In our new world of Agile, we need a significant level of comfort with data, measurement, and quantified environments. Even more though, we need to turn the measurement into the message and translate what we know into stories that communicate needs and results in a compelling way. We need to be great story-builders and storytellers to inspire the changes we believe need to take place in our workplaces.

Image courtesy of Steelcase.

Planning and Limiting

One Agile leader I was speaking with recently said her planning time is now double what her working time is, and she’s getting twice as much done. We’re used to taking action and we’re guilty of not always taking the time we need to plan, but Agile requires a high degree of planning. It also requires a disciplined approach to work. We need to do one thing at a time and expect the same of others. This is antithetical to current habits of multi-tasking, but increases velocity overall. Limiting the number of projects and tasks we focus on makes us more effective, faster, more innovative, and more customer focused – in a word, more Agile.

Overall, there’s also a new mindset that must come with Agile, and this is what my early boss was trying to communicate. Success with Agile is not just about ‘doing Agile’, but about ‘being Agile’. This means taking on a new way of thinking and a new way of learning – now and ongoing. “It is what you learn after you know it all that counts,” said legendary college basketball coach John Wooden. Success with Agile requires curiosity and a drive for ongoing learning.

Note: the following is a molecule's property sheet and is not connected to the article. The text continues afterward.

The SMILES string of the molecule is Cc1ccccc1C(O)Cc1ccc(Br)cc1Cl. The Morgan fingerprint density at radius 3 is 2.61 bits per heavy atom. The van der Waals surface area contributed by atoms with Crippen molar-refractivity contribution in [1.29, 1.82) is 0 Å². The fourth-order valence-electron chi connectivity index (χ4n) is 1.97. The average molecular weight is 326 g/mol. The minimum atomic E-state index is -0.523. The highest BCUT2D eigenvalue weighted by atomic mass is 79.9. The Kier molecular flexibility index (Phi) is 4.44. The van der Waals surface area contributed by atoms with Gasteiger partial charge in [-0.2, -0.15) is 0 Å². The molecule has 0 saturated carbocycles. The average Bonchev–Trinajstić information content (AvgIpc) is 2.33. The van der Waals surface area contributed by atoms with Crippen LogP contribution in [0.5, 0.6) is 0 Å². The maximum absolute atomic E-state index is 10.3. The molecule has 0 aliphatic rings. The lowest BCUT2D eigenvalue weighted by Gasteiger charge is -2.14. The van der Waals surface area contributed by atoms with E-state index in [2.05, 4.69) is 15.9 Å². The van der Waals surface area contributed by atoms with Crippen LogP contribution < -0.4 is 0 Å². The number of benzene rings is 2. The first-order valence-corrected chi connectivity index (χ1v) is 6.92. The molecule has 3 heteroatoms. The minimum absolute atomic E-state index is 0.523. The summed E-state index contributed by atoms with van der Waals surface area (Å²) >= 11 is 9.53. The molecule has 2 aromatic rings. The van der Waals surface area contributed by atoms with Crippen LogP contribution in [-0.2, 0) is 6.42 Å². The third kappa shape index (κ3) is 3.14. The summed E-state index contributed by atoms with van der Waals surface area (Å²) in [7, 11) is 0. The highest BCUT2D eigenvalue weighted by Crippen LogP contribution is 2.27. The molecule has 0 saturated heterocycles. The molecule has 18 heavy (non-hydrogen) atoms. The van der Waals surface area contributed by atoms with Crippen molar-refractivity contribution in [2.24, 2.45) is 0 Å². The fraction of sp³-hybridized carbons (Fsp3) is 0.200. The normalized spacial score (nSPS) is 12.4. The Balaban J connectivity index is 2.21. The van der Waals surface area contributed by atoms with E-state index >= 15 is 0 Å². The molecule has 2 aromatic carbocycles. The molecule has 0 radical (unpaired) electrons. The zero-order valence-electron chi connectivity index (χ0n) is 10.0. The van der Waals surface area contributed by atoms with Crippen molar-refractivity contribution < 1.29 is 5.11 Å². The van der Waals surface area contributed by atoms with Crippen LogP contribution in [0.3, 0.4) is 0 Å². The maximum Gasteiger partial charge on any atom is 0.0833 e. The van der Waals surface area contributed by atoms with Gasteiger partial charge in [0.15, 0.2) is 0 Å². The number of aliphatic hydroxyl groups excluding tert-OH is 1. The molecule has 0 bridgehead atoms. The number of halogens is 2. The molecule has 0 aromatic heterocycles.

Would we get our jobs again if we applied today? Would we be elected to them? Would we want to be?

What is it, anyway, that keeps so many of us waking up every morning passionate about contributing in this world of the workplace? Perhaps it’s because we make a difference – shaping the experience of so many people for so many hours of their day. We are leaders with broad spheres of influence, and we have a significant opportunity to serve with new approaches and lead the way toward not only speed, innovation, and customer focus, but also toward creating great experiences for people.

2 Comments

  • carolyn says:

    These are some great tips. In a forever changing world we must embrace change, and ensure that we are prepared to learn new skill sets if we wish to succeed

  • Tracy Brower says:

    Agreed! It’s incumbent on us grab onto the changes and equip ourselves for them, isn’t it?